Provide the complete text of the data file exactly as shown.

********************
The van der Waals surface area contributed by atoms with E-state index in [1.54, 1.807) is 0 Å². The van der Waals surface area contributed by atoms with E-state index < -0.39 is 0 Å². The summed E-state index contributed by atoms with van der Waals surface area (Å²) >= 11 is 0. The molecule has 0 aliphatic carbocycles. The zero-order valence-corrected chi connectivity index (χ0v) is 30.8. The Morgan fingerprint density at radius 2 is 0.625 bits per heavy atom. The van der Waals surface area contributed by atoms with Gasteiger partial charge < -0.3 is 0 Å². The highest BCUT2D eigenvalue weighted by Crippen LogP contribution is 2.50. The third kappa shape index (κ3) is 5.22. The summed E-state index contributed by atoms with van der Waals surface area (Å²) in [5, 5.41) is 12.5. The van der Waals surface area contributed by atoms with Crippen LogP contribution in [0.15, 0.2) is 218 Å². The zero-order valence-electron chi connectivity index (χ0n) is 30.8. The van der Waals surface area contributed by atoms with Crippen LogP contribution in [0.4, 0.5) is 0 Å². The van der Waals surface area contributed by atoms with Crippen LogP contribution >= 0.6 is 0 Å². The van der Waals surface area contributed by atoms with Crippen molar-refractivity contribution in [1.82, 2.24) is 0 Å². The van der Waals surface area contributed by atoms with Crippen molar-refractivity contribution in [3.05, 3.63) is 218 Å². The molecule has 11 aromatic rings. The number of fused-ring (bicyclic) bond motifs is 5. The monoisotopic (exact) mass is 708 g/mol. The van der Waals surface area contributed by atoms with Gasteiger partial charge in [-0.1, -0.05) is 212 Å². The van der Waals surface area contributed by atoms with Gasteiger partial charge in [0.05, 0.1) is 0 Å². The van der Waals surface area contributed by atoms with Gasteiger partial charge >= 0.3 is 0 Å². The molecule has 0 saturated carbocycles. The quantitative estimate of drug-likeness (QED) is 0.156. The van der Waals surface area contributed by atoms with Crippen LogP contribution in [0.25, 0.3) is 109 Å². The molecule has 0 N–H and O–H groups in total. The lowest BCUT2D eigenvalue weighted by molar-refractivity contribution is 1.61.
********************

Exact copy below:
The van der Waals surface area contributed by atoms with E-state index in [1.54, 1.807) is 0 Å². The van der Waals surface area contributed by atoms with E-state index < -0.39 is 0 Å². The summed E-state index contributed by atoms with van der Waals surface area (Å²) >= 11 is 0. The molecule has 0 aliphatic carbocycles. The zero-order valence-corrected chi connectivity index (χ0v) is 30.8. The Morgan fingerprint density at radius 2 is 0.625 bits per heavy atom. The van der Waals surface area contributed by atoms with Gasteiger partial charge < -0.3 is 0 Å². The highest BCUT2D eigenvalue weighted by Crippen LogP contribution is 2.50. The third kappa shape index (κ3) is 5.22. The summed E-state index contributed by atoms with van der Waals surface area (Å²) in [5, 5.41) is 12.5. The van der Waals surface area contributed by atoms with Crippen LogP contribution in [0.15, 0.2) is 218 Å². The zero-order valence-electron chi connectivity index (χ0n) is 30.8. The van der Waals surface area contributed by atoms with Crippen LogP contribution in [0.4, 0.5) is 0 Å². The van der Waals surface area contributed by atoms with Crippen LogP contribution >= 0.6 is 0 Å². The van der Waals surface area contributed by atoms with Crippen molar-refractivity contribution in [1.82, 2.24) is 0 Å². The van der Waals surface area contributed by atoms with Crippen molar-refractivity contribution in [3.05, 3.63) is 218 Å². The molecule has 11 aromatic rings. The number of fused-ring (bicyclic) bond motifs is 5. The monoisotopic (exact) mass is 708 g/mol. The van der Waals surface area contributed by atoms with Gasteiger partial charge in [-0.1, -0.05) is 212 Å². The van der Waals surface area contributed by atoms with Gasteiger partial charge in [0.05, 0.1) is 0 Å². The van der Waals surface area contributed by atoms with Gasteiger partial charge >= 0.3 is 0 Å². The molecule has 0 saturated carbocycles. The quantitative estimate of drug-likeness (QED) is 0.156. The van der Waals surface area contributed by atoms with Crippen LogP contribution in [0.25, 0.3) is 109 Å². The molecule has 0 N–H and O–H groups in total. The lowest BCUT2D eigenvalue weighted by molar-refractivity contribution is 1.61.